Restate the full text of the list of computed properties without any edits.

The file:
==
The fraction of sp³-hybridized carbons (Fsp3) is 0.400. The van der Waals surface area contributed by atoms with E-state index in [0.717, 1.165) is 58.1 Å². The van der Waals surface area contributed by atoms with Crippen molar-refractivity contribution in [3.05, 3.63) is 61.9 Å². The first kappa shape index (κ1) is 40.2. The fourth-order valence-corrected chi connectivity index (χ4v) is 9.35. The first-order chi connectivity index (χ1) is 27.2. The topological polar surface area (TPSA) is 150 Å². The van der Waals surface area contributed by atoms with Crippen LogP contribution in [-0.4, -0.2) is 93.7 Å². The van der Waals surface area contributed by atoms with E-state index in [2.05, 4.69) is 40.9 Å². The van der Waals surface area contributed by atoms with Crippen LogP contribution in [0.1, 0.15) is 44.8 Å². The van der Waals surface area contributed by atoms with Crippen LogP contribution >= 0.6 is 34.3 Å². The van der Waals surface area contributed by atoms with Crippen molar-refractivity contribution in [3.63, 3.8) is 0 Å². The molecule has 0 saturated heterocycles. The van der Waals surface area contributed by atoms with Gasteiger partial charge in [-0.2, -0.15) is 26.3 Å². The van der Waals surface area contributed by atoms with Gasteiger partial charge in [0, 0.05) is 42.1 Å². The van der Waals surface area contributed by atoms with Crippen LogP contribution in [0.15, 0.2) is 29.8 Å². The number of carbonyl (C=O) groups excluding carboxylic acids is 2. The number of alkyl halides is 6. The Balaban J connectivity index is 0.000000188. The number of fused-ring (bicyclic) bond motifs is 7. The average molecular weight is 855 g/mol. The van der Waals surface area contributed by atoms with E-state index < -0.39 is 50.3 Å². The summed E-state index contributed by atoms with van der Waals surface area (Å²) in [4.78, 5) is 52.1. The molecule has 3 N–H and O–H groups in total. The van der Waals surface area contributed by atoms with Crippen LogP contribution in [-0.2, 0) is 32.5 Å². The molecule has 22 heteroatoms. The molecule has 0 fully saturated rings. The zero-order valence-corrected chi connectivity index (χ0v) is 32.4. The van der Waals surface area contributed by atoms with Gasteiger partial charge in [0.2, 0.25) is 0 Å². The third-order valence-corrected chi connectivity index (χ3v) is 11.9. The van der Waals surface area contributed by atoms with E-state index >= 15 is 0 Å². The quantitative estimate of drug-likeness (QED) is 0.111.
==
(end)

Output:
The fraction of sp³-hybridized carbons (Fsp3) is 0.400. The van der Waals surface area contributed by atoms with E-state index in [0.717, 1.165) is 58.1 Å². The van der Waals surface area contributed by atoms with Crippen molar-refractivity contribution in [3.05, 3.63) is 61.9 Å². The first kappa shape index (κ1) is 40.2. The fourth-order valence-corrected chi connectivity index (χ4v) is 9.35. The first-order chi connectivity index (χ1) is 27.2. The topological polar surface area (TPSA) is 150 Å². The van der Waals surface area contributed by atoms with Crippen LogP contribution in [-0.4, -0.2) is 93.7 Å². The van der Waals surface area contributed by atoms with E-state index in [2.05, 4.69) is 40.9 Å². The van der Waals surface area contributed by atoms with Crippen LogP contribution in [0.1, 0.15) is 44.8 Å². The van der Waals surface area contributed by atoms with Crippen LogP contribution >= 0.6 is 34.3 Å². The van der Waals surface area contributed by atoms with Crippen molar-refractivity contribution in [3.63, 3.8) is 0 Å². The molecule has 0 saturated heterocycles. The van der Waals surface area contributed by atoms with Gasteiger partial charge in [-0.2, -0.15) is 26.3 Å². The van der Waals surface area contributed by atoms with Gasteiger partial charge in [0, 0.05) is 42.1 Å². The van der Waals surface area contributed by atoms with Crippen LogP contribution in [0.15, 0.2) is 29.8 Å². The number of carbonyl (C=O) groups excluding carboxylic acids is 2. The number of alkyl halides is 6. The Balaban J connectivity index is 0.000000188. The number of fused-ring (bicyclic) bond motifs is 7. The average molecular weight is 855 g/mol. The van der Waals surface area contributed by atoms with E-state index < -0.39 is 50.3 Å². The summed E-state index contributed by atoms with van der Waals surface area (Å²) in [4.78, 5) is 52.1. The molecule has 3 N–H and O–H groups in total. The van der Waals surface area contributed by atoms with Crippen LogP contribution in [-0.2, 0) is 32.5 Å². The molecule has 22 heteroatoms. The molecule has 0 fully saturated rings. The zero-order valence-corrected chi connectivity index (χ0v) is 32.4. The van der Waals surface area contributed by atoms with Gasteiger partial charge in [0.2, 0.25) is 0 Å². The third-order valence-corrected chi connectivity index (χ3v) is 11.9. The van der Waals surface area contributed by atoms with E-state index >= 15 is 0 Å². The quantitative estimate of drug-likeness (QED) is 0.111.